• June 12 – The Nuclear Disarmament Rally, an event against nuclear weapon proliferation, draws 750,000 to New York City's Central Park. Jackson Browne, James Taylor, Bruce Springsteen, and Linda Ronstadt attend. An international convocation at the Cathedral of St. John the Divine features prominent peace activists from around the world and afterward participants march on Fifth Avenue to Central Park for the rally.
  • June 13
  • June 14 – Falklands War: Argentine forces in the capital, Stanley, conditionally surrender to British forces.
  • June 18 – Argentine military dictator Leopoldo Galtieri resigns, in the wake of his country's defeat in the Falklands War.
  • June 19 – The body of "God's Banker", Roberto Calvi, chairman of Banco Ambrosiano, is found hanging beneath Blackfriars Bridge in London.
  • June 21 – Prince William is born at St Mary's Hospital in Paddington, West London.
  • June 24 – British Airways Flight 9 suffers a temporary four-engine flameout and damage to the exterior of the plane, after flying through the otherwise undetected ash plume from Indonesia's Mount Galunggung.
  • June 25 – The Institute for Puerto Rican Policy is founded in New York City to research and advocate for Puerto Rican and Latino community issues. In 2006, it changes its name to the National Institute for Latino Policy.
  • June 30 – The Equal Rights Amendment falls short of the 38 states needed to pass.


  • July 2
  • July 3 – ASLEF train drivers in the United Kingdom go on strike over hours of work; they return to work on July 18.
  • July 4 – Four Iranian diplomats are kidnapped upon Israel's invasion of Lebanon.
  • July 6 – A lunar eclipse (umbral duration 236 min and total duration 106 min, the longest of the 20th century) occurs.
  • July 9
  • July 11 – Italy beats West Germany 3–1 to win the 1982 FIFA World Cup in Spain.
  • July 12 – Checker Motors Corporation ceases production of automobiles.
  • July 15 – Geoffrey Prime, a GCHQ civil servant, is remanded in custody on charges under the Official Secrets Act 1911.
  • July 16 – In New York City, the Reverend Sun Myung Moon is sentenced to 18 months in prison and fined ,000 for tax fraud and conspiracy to obstruct justice.
  • July 19 – William Whitelaw, Home Secretary, announces that Michael Trestrail (the Queen's bodyguard) has resigned from the Metropolitan Police Service over a relationship with a male prostitute.
  • July 20 – Hyde Park and Regent's Park bombings: the Provisional IRA detonates 2 bombs in central London, killing 8 soldiers, wounding 47 people, and leading to the deaths of 7 horses.
  • July 21 – HMS Hermes, the Royal Navy flagship during the Falklands War, returns home to Portsmouth to a hero's welcome.
  • July 23
  • July 31 – In Beaune, France, 53 persons, 46 of them children, die in a highway accident (France's worst).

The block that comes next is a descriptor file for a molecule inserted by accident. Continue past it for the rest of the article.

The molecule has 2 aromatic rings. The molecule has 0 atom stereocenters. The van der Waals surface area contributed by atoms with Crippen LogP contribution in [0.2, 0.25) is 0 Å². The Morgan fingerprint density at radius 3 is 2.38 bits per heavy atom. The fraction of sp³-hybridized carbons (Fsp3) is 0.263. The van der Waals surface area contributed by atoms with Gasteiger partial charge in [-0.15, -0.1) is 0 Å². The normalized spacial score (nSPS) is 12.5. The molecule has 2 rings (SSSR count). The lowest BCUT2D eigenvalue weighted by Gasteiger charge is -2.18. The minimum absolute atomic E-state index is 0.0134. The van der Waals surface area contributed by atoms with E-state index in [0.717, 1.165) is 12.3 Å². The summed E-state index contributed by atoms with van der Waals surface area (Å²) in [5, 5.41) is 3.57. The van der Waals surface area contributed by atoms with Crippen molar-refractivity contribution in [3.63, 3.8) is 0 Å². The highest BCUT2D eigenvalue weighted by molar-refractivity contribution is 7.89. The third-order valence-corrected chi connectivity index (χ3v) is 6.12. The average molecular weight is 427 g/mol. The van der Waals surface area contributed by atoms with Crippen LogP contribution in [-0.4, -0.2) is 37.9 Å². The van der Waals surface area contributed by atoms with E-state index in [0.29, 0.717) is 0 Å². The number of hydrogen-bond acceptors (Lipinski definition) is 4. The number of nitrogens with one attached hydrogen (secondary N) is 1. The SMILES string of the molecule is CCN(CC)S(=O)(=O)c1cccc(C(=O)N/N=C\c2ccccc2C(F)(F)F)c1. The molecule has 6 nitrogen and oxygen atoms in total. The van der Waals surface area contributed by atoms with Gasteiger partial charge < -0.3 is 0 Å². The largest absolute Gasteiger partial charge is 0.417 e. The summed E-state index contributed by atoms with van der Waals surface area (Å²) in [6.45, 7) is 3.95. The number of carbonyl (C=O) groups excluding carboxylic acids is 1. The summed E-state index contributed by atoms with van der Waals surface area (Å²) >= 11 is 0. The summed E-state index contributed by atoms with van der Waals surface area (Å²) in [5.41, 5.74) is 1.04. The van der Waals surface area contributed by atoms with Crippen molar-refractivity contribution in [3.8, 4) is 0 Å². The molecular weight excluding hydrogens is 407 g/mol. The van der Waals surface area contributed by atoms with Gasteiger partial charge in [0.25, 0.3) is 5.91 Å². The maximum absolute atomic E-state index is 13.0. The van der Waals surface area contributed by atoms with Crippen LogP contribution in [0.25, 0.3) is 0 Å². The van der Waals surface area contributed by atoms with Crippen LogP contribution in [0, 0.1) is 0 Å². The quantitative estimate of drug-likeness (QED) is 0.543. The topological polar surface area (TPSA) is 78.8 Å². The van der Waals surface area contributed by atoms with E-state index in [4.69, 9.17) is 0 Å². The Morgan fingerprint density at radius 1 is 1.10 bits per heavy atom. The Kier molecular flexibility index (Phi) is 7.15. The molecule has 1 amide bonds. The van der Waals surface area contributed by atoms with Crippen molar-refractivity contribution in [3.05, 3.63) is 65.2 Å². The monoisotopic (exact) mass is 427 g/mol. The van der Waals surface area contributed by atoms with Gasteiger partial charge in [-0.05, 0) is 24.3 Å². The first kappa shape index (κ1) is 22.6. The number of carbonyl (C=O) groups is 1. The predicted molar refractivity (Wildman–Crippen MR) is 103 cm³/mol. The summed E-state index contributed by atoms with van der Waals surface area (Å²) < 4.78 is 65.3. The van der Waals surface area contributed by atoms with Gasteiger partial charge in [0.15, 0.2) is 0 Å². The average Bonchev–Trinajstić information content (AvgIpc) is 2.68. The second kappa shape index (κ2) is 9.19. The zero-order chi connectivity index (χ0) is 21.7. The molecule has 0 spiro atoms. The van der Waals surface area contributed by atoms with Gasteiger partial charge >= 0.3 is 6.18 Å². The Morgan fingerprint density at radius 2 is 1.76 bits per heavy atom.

• September 1 – The United States Air Force Space Command is founded.
  • September 3 – Italian general Carlo Alberto Dalla Chiesa is killed in a Mafia ambush.
  • September 5 – Iowa paperboy Johnny Gosch is kidnapped.
  • September 14 – Lebanese President-elect Bachir Gemayel is assassinated in Beirut.
  • September 18 – A Lebanese Christian militia (the Phalange) kill thousands of Palestinians in the Sabra and Shatila refugee camps in West Beirut, the massacre is a response to the assassination of president-elect, Bachir Gemayel four days earlier.
  • September 19 – The first emoticons are posted by Scott Fahlman.
  • September 21
  • September 23 – Amine Gemayel, brother of Bachir, is elected president of Lebanon.
  • September 24 – The Wimpy Operation, first act of armed resistance against Israeli troops in Beirut.
  • September 25 – In Israel, 400,000 marchers demand the resignation of Prime Minister Menachem Begin.
  • September 26 – Thermals take Australian parachutist Rich Collins up to 2,800 metres (9,200 ft) during a jump; he almost blacks out due to lack of oxygen. He releases his main parachute to fall to lower altitude and lands by his reserve parachute.
  • September 29–October 1 – The Chicago Tylenol murders occur when seven people in the Chicago area die after ingesting capsules laced with potassium cyanide.


  • October 1
  • October 4
    • Glenn Gould, Canadian pianist, dies from a stroke. Later, his recently re-recorded Aria from the Goldberg Variations, by J.S. Bach, is played at the end of his funeral service.
  • October 8
    • Poland bans Solidarity after having suspended it on 13 December 1981.
    • After six years in opposition, Social Democrat Olof Palme becomes once again Prime Minister of Sweden.
  • October 11 – The Mary Rose, flagship of Henry VIII of England that sank in 1545, is raised from the Solent.